Snowflake vs Amazon Simple Storage Service
This post will focus on various aspects of Snowflake and Amazon Simple Storage Services S3, two popular data engineering scenarios today. But before diving deep into the various aspects of Snowflake and S3, it is necessary to have an overview of the two.
Table of Contents
Snowflake and Amazon S3 – A First Impression
Computing and storage are two separate entities on Snowflake with the costs being almost the same. This was not so on S3 previously but Amazon has addressed the issue by introducing Redshirt Spectrum. It allows data to be directly queried on S3 even though the user experience is not as smooth and seamless as Snowflake.
Snowflake is a cloud-based data warehousing solution that has features optimized for the present generation data management scenario. There are several benefits of Snowflake.
- Snowflake has separate computing and storage facilities. Hence users can scale up or down in either of them as per need, paying only for the quantum of resources used.
- A wide range of cloud vendors is supported by the Snowflake architecture thus providing users the advantage of using the same tools to analyze data from various cloud vendors.
- Both structured and unstructured data can be natively loaded to Snowflake, a facility that is not available on established database platforms like Oracle. Snowflake supports JSON, Avro, XML, AND Parquet data.
- Snowflake is a high-performing data warehousing solution and multiple users can execute multiple intricate queries simultaneously without facing any drop in performance.
- Snowflake automatically runs different activities, from the encoding of columns to auto-scaling computing capabilities without the need to define indexes or manually cluster data. For very large volumes of data though, clustering keys of Snowflake have to be used to co-locate table data.
So how do Snowflake and S3 measure up?
Amazon S3 or Simple Storage Service is a component of the suite of data services called Amazon Web Services (AWS) that is fully managed by Amazon. It is optimized for users who need the option either to use the minimal and basic storage options for small data pipelines or scale up to tens of terabytes of S3 data storage for data engineering scenarios.
There are many benefits to Amazon S3.
- Amazon S3 provides different access levels. For example, for loading low-cost storage sections, S3 Storage Class Analysis is executed through the S3 Lifecycle policy. Payment is done proportionate to usage.
- Amazon S3 offers unmatched data durability and scalability. New projects can be started immediately without additional investments in hardware and software to meet the fresh requirements for data management infrastructure. Since S3 automatically stores all objects over multiple systems, data durability is assured.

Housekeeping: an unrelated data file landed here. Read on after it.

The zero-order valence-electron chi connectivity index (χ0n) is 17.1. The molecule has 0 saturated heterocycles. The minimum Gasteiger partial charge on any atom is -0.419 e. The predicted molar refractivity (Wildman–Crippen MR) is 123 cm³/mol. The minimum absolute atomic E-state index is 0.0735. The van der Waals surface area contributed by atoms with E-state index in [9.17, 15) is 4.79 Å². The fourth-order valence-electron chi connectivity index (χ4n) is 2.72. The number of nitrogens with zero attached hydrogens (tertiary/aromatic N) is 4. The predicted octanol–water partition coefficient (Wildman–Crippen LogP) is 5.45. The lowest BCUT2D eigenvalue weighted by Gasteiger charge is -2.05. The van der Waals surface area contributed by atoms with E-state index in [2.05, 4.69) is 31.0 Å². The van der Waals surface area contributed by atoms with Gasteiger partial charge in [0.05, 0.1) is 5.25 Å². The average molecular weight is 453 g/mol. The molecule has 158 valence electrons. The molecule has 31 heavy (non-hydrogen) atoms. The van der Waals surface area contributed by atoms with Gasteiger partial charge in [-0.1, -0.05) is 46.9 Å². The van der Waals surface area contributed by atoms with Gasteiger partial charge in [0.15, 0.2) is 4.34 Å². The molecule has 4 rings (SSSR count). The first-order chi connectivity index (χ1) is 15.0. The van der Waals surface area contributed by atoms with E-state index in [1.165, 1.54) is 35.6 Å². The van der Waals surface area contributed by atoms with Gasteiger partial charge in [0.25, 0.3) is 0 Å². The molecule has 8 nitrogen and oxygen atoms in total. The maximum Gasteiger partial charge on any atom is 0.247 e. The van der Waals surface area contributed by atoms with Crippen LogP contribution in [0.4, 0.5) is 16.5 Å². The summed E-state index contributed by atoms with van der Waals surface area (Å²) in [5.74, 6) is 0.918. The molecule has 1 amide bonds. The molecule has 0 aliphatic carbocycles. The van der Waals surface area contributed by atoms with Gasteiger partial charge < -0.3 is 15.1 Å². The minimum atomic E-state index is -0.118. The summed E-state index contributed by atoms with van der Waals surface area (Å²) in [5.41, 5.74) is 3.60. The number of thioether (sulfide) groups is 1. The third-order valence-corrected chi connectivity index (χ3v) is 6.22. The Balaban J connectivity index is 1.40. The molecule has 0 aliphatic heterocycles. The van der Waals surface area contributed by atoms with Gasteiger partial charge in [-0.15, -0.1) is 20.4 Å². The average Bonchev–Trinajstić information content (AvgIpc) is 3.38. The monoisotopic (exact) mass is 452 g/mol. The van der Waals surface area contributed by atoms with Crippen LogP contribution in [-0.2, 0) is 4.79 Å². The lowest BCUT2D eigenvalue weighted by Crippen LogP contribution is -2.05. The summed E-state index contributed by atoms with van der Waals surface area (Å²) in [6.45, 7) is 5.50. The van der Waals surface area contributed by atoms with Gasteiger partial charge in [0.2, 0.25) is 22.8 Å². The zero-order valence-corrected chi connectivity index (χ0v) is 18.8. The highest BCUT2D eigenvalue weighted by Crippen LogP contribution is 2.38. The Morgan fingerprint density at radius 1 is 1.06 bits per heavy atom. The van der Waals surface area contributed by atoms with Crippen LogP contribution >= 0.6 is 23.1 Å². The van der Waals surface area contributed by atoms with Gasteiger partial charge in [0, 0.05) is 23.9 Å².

- Amazon S3 provides data storage and protection capabilities through the AWS Partner Network which is the biggest amongst technology and cloud service vendors. Data security too is assured as encryption and other management access tools ensure protection from unauthorized access to data.
- Critical features of Amazon S3 include data protection, cost affordability, access management, and data replication. The replication process can be carried out within or outside the region. Further, S3 can manage billions of objects through Batch Operations.
The next question now is how does a comparison between Snowflake and S3 pan out in database management?
Comparison of Snowflake and S3 Data Warehouse
Snowflake Computing has a service called Snowflake Elastic Data which organizations use to store and analyze data through cloud-based software and hardware from where data is stored in Amazon S3. Even though both are powerful with exclusive features, there are certain points where the two differ.
In the Amazon ecosystem, Redshift integrates with a range of AWS services like Kinesis Data Firehose, SageMaker, EMR, Glue, DynamoDB, Athena, Database Migration Service (DMS), Schema Conversion Tools (SCT), and CloudWatch.
Snowflake does not have equivalent integrations and users find it difficult to use tools like Kinesis, Glue, and Athena. Snowflake though offers its own set of integration points like IBM Cognos, Informatica, Power BI, Qlik, Apache Spark, Tableau, and others.
It might seem here that S3 has an edge but Snowflake too has almost pulled up alongside too.
Snowflake S3 offer a heightened level of security that negates any vulnerabilities and access to sensitive information.
Amazon S3 has strict access management, cluster security groups, Virtual Private Cloud (VPC), cluster encryption, and load data encryption.
Snowflake too provides industry-leading security features such as network site access, account/user authentication, object security, data security, and security validations.
It is difficult to say which platform has more fail-safe attributes. Both are on par in this regard.
Snowflake and S3 have different pricing models.
Redshift charges pert-hour-per-node covering both computing and data storage. Price can be arrived at by the size of the cluster and the number of hours worked per month.
Snowflake bills at hour granularity for every virtual data warehouse that depends largely on usage patterns.
For on-demand pricing, however, Redshift is 1.9 times cheaper than Snowflake on a 1-year Reserved Instance (RI).
Before selecting the right platform consider all these aspects and take adequate time to carry out extensive research.
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